Column: Biden wants to focus on China. Putin has another idea

President Biden arrived at the White House 10 months ago with two top foreign policy priorities: he wanted to rebuild the alliances his predecessor eroded, and he wanted to focus on US competition with China.

History, and other great powers, do not always cooperate with the grand designs of presidents.

The most dangerous international crisis at the moment does not come from Asia, but from Russia’s traditional enslavement of Vladimir Putin.

Biden has no choice but to tackle Putin’s challenge — and his Republican adversaries could advance American interests if they stop denying the president the tools he needs to do so.

Putin’s goal, which he has expressed clearly and often, is to restore Russia’s dominance over the empire lost after the fall of the Soviet Union in 1991. Their immediate aim is to reverse the expansion of the NATO, US-led military alliance to Russia’s western borders.

Putin has assets: a surprisingly strong economy with rising oil revenues, control over much of Europe’s natural gas supply, a military proficient in secret warfare, and the ruthlessness to act when it deems fit.

In recent months, he has warned neighboring countries, including Poland and the three smaller Baltic republics, all NATO members, that he considers their integration into the coalition an unfriendly act.

He supported Belarus, his closest ally, when his dictator imported helpless migrants from the Middle East, drove them to his border and demanded that neighboring Poland accept them as refugees.

In his most dangerous action, Putin has moved more than 90,000 troops to the borders of Ukraine, the former Soviet republic, which he invaded in 2014 to seize the Crimean peninsula.

The threat of a full-scale invasion has put the United States and its allies into crisis-fighting mode.

Defense Secretary Lloyd J. Austin III hosted Ukraine’s defense minister at the Pentagon earlier this month and delivered Coast Guard cutters to Kiev’s navy. British officials said they were preparing 600 troops for deployment in Ukraine. French President Emmanuel Macron said his country would “protect the territorial integrity of Ukraine.”

But they all apparently stopped, saying that they are ready to go to war for Ukraine – because they are not.

In contrast, Putin sees Kiev’s alignment with the West as a direct threat.

He has often said that Russians and Ukrainians are “one people” and that the two countries should be closer partners if not truly reunited.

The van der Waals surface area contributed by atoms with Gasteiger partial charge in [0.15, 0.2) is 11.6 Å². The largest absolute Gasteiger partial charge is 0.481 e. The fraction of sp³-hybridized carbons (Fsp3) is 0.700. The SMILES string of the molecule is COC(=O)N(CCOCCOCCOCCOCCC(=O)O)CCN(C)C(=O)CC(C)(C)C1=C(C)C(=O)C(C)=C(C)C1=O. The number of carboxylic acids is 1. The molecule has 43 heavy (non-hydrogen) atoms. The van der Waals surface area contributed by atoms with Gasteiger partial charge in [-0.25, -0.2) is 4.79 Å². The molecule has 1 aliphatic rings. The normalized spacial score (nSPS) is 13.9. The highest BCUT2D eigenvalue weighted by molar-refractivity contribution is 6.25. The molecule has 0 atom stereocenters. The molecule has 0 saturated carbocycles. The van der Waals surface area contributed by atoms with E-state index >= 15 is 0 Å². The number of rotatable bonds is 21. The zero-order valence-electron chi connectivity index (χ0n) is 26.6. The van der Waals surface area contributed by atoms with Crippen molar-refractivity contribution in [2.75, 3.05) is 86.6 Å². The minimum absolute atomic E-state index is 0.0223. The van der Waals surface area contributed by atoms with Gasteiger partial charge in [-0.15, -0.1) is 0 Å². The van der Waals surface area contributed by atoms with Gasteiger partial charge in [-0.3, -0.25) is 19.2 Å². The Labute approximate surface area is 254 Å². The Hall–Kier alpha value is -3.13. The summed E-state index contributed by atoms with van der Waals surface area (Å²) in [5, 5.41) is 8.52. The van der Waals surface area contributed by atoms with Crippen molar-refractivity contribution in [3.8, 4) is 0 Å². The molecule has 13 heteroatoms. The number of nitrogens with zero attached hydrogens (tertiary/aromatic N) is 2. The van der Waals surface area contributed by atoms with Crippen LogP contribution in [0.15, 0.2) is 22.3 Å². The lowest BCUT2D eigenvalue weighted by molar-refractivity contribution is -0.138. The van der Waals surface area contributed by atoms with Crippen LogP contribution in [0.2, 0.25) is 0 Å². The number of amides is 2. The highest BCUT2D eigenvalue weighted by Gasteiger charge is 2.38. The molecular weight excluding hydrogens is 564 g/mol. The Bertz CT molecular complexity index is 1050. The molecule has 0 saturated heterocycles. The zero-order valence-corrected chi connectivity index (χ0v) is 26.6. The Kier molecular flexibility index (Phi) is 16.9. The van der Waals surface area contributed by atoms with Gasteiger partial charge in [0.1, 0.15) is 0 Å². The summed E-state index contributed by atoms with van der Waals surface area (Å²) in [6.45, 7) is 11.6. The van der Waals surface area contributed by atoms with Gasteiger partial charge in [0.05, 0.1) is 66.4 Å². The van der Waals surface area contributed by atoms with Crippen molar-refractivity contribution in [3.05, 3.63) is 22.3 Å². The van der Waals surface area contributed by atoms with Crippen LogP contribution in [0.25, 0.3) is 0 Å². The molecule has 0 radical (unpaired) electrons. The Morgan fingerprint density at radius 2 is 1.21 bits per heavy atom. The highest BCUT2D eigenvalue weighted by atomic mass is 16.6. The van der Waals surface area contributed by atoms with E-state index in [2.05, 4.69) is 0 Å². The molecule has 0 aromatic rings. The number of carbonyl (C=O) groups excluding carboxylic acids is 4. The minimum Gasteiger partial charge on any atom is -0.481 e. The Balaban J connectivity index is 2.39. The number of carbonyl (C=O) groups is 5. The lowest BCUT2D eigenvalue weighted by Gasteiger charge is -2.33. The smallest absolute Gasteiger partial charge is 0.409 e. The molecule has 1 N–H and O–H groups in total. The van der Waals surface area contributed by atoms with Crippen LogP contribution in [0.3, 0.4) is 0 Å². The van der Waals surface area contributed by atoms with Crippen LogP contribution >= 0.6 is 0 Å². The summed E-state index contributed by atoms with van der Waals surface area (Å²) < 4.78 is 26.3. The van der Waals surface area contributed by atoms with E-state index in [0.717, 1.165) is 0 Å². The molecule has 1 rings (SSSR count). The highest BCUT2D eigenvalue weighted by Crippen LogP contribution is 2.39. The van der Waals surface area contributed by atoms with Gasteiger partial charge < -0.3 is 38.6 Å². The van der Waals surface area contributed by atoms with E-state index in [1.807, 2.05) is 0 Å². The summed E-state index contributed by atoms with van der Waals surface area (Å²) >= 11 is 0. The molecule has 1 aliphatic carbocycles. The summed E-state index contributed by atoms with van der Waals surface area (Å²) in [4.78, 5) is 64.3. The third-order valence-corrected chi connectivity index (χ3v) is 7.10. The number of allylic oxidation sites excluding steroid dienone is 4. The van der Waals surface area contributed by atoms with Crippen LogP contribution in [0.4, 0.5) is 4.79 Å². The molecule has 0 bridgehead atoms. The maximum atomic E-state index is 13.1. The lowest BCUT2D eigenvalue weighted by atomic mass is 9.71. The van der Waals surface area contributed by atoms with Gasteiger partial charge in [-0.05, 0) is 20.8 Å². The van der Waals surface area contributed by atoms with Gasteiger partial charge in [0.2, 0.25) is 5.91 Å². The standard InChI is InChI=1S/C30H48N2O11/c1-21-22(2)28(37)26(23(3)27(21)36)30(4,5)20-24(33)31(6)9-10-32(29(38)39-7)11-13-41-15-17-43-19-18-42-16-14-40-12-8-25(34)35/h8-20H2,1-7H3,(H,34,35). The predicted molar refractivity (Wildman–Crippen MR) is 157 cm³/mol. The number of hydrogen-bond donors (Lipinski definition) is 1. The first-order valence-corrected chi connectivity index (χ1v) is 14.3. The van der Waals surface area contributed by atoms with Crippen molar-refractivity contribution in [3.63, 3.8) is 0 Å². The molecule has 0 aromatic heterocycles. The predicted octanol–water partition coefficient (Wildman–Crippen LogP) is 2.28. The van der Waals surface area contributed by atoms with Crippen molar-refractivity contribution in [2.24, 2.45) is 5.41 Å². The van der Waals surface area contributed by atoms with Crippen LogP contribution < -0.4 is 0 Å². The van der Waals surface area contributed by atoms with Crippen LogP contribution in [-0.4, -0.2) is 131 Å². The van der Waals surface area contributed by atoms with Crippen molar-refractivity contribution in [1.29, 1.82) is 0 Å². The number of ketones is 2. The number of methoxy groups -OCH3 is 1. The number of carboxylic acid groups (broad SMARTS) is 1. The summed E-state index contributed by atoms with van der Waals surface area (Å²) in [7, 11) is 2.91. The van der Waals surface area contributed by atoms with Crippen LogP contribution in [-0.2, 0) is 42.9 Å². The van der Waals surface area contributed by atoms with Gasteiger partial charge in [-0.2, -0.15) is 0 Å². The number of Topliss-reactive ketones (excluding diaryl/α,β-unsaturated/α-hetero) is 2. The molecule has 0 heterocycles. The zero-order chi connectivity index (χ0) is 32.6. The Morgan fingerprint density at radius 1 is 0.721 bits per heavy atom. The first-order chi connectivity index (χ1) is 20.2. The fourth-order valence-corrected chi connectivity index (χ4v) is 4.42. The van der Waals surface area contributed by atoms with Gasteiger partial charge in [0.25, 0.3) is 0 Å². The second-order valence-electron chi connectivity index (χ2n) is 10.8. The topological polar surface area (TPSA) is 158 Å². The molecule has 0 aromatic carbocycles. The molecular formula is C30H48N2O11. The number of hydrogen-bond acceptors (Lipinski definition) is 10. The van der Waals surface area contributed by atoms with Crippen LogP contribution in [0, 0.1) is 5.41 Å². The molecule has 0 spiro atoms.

And he has long warned that NATO membership is a “red line” for Ukraine. (The North Atlantic Treaty Organization has told Ukraine it can apply for membership, but has carefully held off on starting the formal process.)

In recent months, Putin has drawn his red line closer. Earlier this month he suggested that any NATO presence in Ukraine, including military aid and training, could cross the border.

For Putin, NATO advisors and equipment are slowly turning Ukraine into a de facto satellite of the Western Coalition. He’s not completely wrong.

Russia’s experts agree that it may not want to invade the whole of Ukraine – a move that would be costly militarily, economically and diplomatically – as much as it wants to stop the country’s westward drift.

“Putin doesn’t want Ukraine to have any talks with NATO,” Fiona Hill, a National Security Council official during the Trump administration, told me last week. “He wants Ukraine to be completely, irrevocably neutral.”

“He’s testing us,” Hill said. “He waits to see how everyone reacts. If there’s a strong enough reaction, he may back off. The softer our reaction, the more likely he is to leave.”

So the United States and its allies are trying to stop Putin from going to war, sending public warnings and private messages about the consequences of the invasion.

What they need most is to build and publicize consensus on the specific sanctions that would apply in the event of Russian military action. But European countries, whose economies are more closely tied to Moscow than ours, are reluctant to commit.

“It’s a test of our ability to engage in collective action,” Hill said.

A second useful move would be a motion from Biden to address the problem; Putin likes to be taken seriously as the leader of a superpower.

The president should not accept Putin’s demands that Western countries limit military aid to Kiev, but he can make it clear that the aid is only for defensive purposes and does not mean Ukraine will move closer to NATO membership. .

One more move: Senate Republicans should lift their blockade on Biden’s nominees as ambassador. The United States has no ambassadors in Poland, France or Germany because sans Ted Cruz of Texas and Josh Hawley of Missouri have blocked their confirmation. There has been no US ambassador to Ukraine since Mary Yovanovitch was fired by President Trump in 2019; Officials say Biden has not nominated anyone for the position because of the blockade.

“We can’t put pressure on our counterparts in crisis if we don’t have an ambassador,” Hill said; Lower-ranking diplomats “do not have equal power.”

Here’s a broad lesson for the president and his allies: The United States is still the only superpower with interests, influence, and allies in every corner of the world. They do not have the luxury of choosing where the next crisis will come. One test of a great power is whether its leaders can walk and chew gum at the same time.

Leave a Reply